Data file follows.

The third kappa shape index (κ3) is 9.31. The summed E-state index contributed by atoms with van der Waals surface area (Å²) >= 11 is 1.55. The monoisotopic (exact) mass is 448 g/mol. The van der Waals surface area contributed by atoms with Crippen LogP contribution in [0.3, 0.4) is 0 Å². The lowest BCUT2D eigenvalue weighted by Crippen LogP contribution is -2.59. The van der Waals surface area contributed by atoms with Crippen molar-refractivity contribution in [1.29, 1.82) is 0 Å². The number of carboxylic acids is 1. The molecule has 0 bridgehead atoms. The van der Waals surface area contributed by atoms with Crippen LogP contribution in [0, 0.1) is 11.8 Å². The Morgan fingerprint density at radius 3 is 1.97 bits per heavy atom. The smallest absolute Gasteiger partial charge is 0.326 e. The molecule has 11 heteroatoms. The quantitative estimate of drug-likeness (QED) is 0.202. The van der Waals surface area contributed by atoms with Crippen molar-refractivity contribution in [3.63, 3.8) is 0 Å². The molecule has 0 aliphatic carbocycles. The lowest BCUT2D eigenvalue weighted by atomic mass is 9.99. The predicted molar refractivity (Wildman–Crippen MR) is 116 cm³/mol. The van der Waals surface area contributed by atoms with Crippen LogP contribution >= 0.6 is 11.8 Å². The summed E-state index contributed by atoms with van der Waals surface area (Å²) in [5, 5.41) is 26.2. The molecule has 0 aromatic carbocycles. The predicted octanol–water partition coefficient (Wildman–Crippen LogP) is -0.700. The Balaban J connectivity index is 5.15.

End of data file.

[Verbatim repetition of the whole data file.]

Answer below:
The third kappa shape index (κ3) is 9.31. The summed E-state index contributed by atoms with van der Waals surface area (Å²) >= 11 is 1.55. The monoisotopic (exact) mass is 448 g/mol. The van der Waals surface area contributed by atoms with Crippen LogP contribution in [0.3, 0.4) is 0 Å². The lowest BCUT2D eigenvalue weighted by Crippen LogP contribution is -2.59. The van der Waals surface area contributed by atoms with Crippen molar-refractivity contribution in [1.29, 1.82) is 0 Å². The number of carboxylic acids is 1. The molecule has 0 bridgehead atoms. The van der Waals surface area contributed by atoms with Crippen LogP contribution in [0, 0.1) is 11.8 Å². The Morgan fingerprint density at radius 3 is 1.97 bits per heavy atom. The smallest absolute Gasteiger partial charge is 0.326 e. The molecule has 11 heteroatoms. The quantitative estimate of drug-likeness (QED) is 0.202. The van der Waals surface area contributed by atoms with Crippen molar-refractivity contribution in [3.63, 3.8) is 0 Å². The molecule has 0 aliphatic carbocycles. The lowest BCUT2D eigenvalue weighted by atomic mass is 9.99. The predicted molar refractivity (Wildman–Crippen MR) is 116 cm³/mol. The van der Waals surface area contributed by atoms with Crippen LogP contribution >= 0.6 is 11.8 Å². The summed E-state index contributed by atoms with van der Waals surface area (Å²) in [5, 5.41) is 26.2. The molecule has 0 aromatic carbocycles. The predicted octanol–water partition coefficient (Wildman–Crippen LogP) is -0.700. The Balaban J connectivity index is 5.15.